For working military spouses to re-establish themselves regularly in new locations, new jobs, and even new career fields, making meaningful connections is important. Sue Hoppin, coauthor of Stories Around the Table: Laughter, Wisdom, and Strength in Military Life, and founder of the National Military Spouse Network, says authentic and meaningful connections are the best kind.
“I don’t advise spouses to join a group to network if they’re just checking a box,” says Sue, an Air Force spouse. “That may sound counterintuitive from someone who runs a networking organization, but we need to change our mindset about what networking is. It should be organic, something that’s part of our everyday life, because every day is an opportunity to engage with people.”
Some connections may be helpful in more ways than one, but relationships are likely to be stronger if they’re built on shared experience and genuine interest in others rather than self-interest.
“I don’t want to see spouses falling into a serial-networking trap rather than developing real relationships.” Says Sue. “Those relationships are so important in military life.”
Meaningful engagement can happen in the neighborhood, in a faith community, book club, or even at the commissary—anywhere people come together. This kind of networking is less about work and more about getting to know people. Joining a group for the purpose of career networking can’t replace having real relationships, where mutual helpfulness flourishes naturally.
” … we need to change our mindset about what networking is. It should be organic, something that’s part of our everyday life, because every day is an opportunity to engage with people.”
“When you’re in the business of maintaining relationships, you don’t know how those relationships can benefit someone or what good things they will eventually accomplish,” she says. “Networking is a two-way street. It’s not all about what you can get from someone else. You also should think about what you can do for them.”
Any relationship grows stronger when the participants look for ways to help one another, and networking can provide opportunities to pay it forward to other military spouses and friends.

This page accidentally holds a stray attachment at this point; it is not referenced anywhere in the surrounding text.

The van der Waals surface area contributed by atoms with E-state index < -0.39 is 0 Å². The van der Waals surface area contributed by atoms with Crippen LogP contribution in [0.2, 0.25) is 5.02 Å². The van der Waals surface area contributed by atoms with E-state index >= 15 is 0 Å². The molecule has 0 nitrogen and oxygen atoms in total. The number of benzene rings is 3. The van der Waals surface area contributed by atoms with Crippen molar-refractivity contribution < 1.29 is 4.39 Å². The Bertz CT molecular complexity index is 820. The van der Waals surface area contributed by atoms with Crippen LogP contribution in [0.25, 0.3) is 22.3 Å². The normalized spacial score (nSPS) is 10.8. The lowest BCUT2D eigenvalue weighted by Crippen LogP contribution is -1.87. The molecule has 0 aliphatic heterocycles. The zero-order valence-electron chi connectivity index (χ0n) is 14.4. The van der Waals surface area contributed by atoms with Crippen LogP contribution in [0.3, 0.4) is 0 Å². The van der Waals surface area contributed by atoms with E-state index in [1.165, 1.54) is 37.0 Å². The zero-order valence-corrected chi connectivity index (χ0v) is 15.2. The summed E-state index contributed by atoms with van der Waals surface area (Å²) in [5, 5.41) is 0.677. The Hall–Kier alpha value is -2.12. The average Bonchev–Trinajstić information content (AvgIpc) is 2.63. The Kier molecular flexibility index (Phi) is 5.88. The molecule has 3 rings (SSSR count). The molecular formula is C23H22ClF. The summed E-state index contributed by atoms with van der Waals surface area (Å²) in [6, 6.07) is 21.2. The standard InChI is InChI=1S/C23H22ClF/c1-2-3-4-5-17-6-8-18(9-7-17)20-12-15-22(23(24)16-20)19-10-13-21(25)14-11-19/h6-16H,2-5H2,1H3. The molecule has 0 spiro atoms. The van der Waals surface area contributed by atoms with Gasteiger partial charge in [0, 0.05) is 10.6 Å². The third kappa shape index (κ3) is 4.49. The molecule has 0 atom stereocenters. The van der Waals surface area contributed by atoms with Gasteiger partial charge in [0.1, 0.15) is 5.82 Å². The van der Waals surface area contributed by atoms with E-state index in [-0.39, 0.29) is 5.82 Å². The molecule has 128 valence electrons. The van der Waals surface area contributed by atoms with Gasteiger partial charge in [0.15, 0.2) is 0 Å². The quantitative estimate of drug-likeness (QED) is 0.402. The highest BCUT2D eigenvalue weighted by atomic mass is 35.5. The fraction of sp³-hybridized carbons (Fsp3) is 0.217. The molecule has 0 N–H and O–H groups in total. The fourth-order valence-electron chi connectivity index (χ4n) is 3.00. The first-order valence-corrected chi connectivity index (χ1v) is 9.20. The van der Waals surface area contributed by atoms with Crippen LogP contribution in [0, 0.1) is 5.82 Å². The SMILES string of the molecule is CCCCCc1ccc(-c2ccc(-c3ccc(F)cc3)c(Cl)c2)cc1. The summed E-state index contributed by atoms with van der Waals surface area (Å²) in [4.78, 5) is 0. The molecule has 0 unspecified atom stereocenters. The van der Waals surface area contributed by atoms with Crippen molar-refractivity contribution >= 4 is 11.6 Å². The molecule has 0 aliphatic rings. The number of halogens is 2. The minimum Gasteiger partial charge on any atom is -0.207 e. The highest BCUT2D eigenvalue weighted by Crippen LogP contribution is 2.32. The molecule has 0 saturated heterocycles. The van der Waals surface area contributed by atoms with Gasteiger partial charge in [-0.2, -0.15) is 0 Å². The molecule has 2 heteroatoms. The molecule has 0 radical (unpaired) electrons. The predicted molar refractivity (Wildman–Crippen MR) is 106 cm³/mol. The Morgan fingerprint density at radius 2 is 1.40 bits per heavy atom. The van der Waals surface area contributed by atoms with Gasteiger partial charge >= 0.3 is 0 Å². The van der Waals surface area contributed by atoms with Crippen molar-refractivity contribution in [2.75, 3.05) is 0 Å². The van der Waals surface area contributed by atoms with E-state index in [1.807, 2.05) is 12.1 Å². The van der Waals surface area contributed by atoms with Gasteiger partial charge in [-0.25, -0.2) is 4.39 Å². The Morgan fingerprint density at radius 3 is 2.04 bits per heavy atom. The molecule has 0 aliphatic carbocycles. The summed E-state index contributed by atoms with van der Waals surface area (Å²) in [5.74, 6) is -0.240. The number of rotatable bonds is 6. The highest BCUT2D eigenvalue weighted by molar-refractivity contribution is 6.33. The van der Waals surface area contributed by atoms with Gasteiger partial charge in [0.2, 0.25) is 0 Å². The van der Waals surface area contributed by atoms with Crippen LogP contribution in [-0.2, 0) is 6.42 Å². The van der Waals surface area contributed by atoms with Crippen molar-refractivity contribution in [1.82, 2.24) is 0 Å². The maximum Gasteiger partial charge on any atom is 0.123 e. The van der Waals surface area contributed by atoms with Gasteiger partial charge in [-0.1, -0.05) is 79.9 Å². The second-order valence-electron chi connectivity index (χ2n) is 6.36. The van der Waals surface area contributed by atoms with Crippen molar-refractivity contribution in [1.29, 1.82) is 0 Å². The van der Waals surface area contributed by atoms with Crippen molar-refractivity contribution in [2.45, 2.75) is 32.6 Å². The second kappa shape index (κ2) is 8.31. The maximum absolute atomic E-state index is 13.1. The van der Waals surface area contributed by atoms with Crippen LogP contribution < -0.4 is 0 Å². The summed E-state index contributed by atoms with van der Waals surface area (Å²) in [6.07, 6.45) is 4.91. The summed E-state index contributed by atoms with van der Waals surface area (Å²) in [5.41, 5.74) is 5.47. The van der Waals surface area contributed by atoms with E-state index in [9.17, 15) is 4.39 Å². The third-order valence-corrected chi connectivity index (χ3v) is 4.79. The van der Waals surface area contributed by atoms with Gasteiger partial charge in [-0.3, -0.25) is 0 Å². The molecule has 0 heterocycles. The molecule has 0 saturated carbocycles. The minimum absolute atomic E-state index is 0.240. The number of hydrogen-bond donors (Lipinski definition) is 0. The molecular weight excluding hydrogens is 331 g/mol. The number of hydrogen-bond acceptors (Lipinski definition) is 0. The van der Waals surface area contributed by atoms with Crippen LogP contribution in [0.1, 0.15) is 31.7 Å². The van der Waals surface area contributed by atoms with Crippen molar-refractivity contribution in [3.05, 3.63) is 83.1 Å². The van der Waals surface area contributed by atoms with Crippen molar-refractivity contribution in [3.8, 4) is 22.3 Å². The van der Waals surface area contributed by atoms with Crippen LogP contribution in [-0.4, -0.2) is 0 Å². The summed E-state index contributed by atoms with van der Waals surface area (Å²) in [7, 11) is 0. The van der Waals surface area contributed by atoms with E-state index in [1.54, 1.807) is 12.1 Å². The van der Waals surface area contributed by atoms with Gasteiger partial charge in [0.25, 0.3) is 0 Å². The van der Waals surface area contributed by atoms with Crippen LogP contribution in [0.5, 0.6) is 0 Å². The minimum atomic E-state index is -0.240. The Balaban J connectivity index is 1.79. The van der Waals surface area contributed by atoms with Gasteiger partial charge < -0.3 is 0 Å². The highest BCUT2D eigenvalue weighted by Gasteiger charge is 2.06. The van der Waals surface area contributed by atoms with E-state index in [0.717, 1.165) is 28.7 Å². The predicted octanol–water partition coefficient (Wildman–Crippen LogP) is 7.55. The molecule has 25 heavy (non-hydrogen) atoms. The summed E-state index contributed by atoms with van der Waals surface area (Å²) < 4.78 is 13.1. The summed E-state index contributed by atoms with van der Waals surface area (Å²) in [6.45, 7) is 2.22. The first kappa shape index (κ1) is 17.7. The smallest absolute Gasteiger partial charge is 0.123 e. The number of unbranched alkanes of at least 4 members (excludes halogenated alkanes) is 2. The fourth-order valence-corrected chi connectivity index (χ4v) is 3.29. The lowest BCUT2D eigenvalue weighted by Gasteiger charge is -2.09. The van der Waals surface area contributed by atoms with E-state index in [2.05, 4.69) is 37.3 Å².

“Just because you and I have a relationship, and I may be in a position to help you, doesn’t necessarily mean you will be in a position to help me in return,” she says. “Our connection may or may not be helpful somewhere down the line, but that shouldn’t matter. I believe in putting good energy and good information out in the world. Something you can do might help someone else in ways you never expected.”
The best way to create networks and relationships, says Sue, is to focus on the person rather than what that person can do or who else they know.
“Put yourself out there and build authentic relationships,” she says, “that’s where the magic happens, not when we’re thinking of these relationships as purely transactional. Those least effective at networking are the ones keeping score. We can all help each other, and it’s those mutually beneficial relationships that help everything run.”
Sue Hoppin wrote the essay “With a Little Help From My Friends” in Stories Around the Table: Laughter, Wisdom, and Strength in Military Life.
Connect with more expertise from Sue and other military spouses at the National Military Spouse Network website. Listen to Straight Talk with Sue every Monday at noon Eastern on the NMSN Facebook page, and check out the NMSN Instagram Live each Wednesday at 11:30 a.m. Eastern.